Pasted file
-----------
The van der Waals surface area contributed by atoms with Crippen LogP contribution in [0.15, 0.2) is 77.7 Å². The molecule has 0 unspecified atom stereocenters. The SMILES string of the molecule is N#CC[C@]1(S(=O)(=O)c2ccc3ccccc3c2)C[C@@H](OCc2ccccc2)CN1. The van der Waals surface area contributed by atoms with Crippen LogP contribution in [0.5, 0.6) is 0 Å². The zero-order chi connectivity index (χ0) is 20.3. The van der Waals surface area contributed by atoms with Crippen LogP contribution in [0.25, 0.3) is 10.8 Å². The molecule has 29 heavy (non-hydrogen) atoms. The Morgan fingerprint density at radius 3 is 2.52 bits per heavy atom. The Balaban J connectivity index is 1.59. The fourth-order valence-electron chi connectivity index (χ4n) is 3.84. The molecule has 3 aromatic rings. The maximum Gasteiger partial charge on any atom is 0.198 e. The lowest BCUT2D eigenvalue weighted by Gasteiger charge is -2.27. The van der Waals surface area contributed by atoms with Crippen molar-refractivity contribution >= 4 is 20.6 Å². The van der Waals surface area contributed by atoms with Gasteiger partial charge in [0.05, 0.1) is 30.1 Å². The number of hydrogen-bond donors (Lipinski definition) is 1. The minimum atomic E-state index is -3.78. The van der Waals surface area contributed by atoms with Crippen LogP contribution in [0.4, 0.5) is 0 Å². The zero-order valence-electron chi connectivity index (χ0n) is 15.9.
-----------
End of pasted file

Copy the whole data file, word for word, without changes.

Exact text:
The van der Waals surface area contributed by atoms with Crippen LogP contribution in [0.15, 0.2) is 77.7 Å². The molecule has 0 unspecified atom stereocenters. The SMILES string of the molecule is N#CC[C@]1(S(=O)(=O)c2ccc3ccccc3c2)C[C@@H](OCc2ccccc2)CN1. The van der Waals surface area contributed by atoms with Crippen LogP contribution in [0.5, 0.6) is 0 Å². The zero-order chi connectivity index (χ0) is 20.3. The van der Waals surface area contributed by atoms with Crippen LogP contribution in [0.25, 0.3) is 10.8 Å². The molecule has 29 heavy (non-hydrogen) atoms. The Morgan fingerprint density at radius 3 is 2.52 bits per heavy atom. The Balaban J connectivity index is 1.59. The fourth-order valence-electron chi connectivity index (χ4n) is 3.84. The molecule has 3 aromatic rings. The maximum Gasteiger partial charge on any atom is 0.198 e. The lowest BCUT2D eigenvalue weighted by Gasteiger charge is -2.27. The van der Waals surface area contributed by atoms with Crippen molar-refractivity contribution >= 4 is 20.6 Å². The van der Waals surface area contributed by atoms with Gasteiger partial charge in [0.05, 0.1) is 30.1 Å². The number of hydrogen-bond donors (Lipinski definition) is 1. The minimum atomic E-state index is -3.78. The van der Waals surface area contributed by atoms with Crippen LogP contribution in [0.4, 0.5) is 0 Å². The zero-order valence-electron chi connectivity index (χ0n) is 15.9.